Plaid Introduces Auth Product, Adding Thousands of Banks to API

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Plaid Introduces Auth Product, Adding Thousands of Banks to API

If you’re a user of a personal finance app that relies on data provided from your banks, there’s a very strong chance you’ve used Plaid’s API to make that connection happen. Prior to today Plaid offered quick authentications for approximately 3,800 banks, allowing users to simply log into their accounts and provide various apps with the info they needed. Now the number of supported banks is set to increase three-fold as Plaid unveils its new product Auth.

As TechCrunch reports, Auth will enable Plaid-powered apps to connect to nearly any U.S. bank or credit union — around 11,500 in total. Previously many of these institutions were unable to participate in Plaid’s API because their technology may not have been as advanced as some of the larger players. In these cases, more cumbersome authorization processes — such as having users verify micro deposit amounts — were utilized instead.

Even with Auth, Plaid co-founder and CTO William Hockey warns that not all of the institutions will grant immediate authentication. This is because Auth will need to adapt to the numerous authentication methods used by various banks regardless of the level of technology they’re using. Hockey explained, “Everybody in the US can actually use this product now. And some of those [connections] are super quick and instant, and some of those maybe take a day to verify, but what we’re doing is we’re wrapping all of that in the product. And so you as a developer, you don’t have to worry about all of the different authentication methods at some of these banks.” TechCrunch notes that the introduction of Auth is also a win for app users as the Plaid’s API will automatically identify the fastest connection method for each institution.

Incidentally this the second big announcement Plaid has had in recent weeks. Just last month, the company announced it was acquiring rival startup Quovo in a deal that sources valued at around $200 million. Despite the two companies often being compared, Quovo had more of a focus on brokerage accounts than Plaid. This led Hockey and his co-founder Zach Perret to remark at the time, “Financial applications have historically used Plaid primarily to interact with checking and savings accounts. In acquiring Quovo, we are extending our capabilities to a wider class of assets.”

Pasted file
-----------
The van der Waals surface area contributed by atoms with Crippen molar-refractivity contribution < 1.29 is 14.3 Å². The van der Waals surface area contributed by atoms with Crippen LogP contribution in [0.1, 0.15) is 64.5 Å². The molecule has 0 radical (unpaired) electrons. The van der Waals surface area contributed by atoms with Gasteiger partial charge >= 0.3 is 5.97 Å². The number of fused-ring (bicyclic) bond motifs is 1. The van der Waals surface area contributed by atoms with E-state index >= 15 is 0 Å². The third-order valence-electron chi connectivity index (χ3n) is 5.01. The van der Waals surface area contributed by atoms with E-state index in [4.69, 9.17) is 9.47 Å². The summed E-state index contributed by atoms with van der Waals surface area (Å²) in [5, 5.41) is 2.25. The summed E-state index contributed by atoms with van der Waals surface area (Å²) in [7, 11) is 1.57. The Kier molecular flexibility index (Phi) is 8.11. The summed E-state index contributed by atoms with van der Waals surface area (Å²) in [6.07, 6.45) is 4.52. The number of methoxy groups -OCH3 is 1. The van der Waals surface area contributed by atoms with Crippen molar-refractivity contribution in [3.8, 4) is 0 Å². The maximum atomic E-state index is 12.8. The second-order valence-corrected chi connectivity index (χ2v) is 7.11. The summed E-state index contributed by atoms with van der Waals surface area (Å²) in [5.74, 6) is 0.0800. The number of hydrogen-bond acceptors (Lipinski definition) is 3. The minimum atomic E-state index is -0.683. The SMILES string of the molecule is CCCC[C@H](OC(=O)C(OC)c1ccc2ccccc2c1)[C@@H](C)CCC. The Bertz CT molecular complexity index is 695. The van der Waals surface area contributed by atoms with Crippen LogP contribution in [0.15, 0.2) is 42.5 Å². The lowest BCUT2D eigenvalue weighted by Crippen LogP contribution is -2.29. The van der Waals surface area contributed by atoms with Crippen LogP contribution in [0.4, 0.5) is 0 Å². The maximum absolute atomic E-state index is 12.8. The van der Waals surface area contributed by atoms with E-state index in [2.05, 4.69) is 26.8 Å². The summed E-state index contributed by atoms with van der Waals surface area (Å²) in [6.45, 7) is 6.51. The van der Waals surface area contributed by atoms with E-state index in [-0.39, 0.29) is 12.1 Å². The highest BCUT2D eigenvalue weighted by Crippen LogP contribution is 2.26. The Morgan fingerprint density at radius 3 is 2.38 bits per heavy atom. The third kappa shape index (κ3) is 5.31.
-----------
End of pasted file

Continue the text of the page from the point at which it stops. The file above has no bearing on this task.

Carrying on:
If their acquisition of Quovo didn’t already make it clear the Plaid was a FinTech giant on the rise, the introduction of Auth certainly does. In fact, a recent Forbes article ranked the company as the eighth largest FinTech firm in America with a valuation of $2.65 billion. With the way Plaid’s past few weeks have gone, expect that ranking to climb throughout 2019 and beyond.

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Author

Jonathan Dyer

I'm a small town guy living in Los Angeles looking to make solid financial decisions. I write for a number of finance websites, including HuffingtonPost and Business2Community. I founded DyerNews.com in 2015 to focus on personal finance and the emerging FinTech markets.

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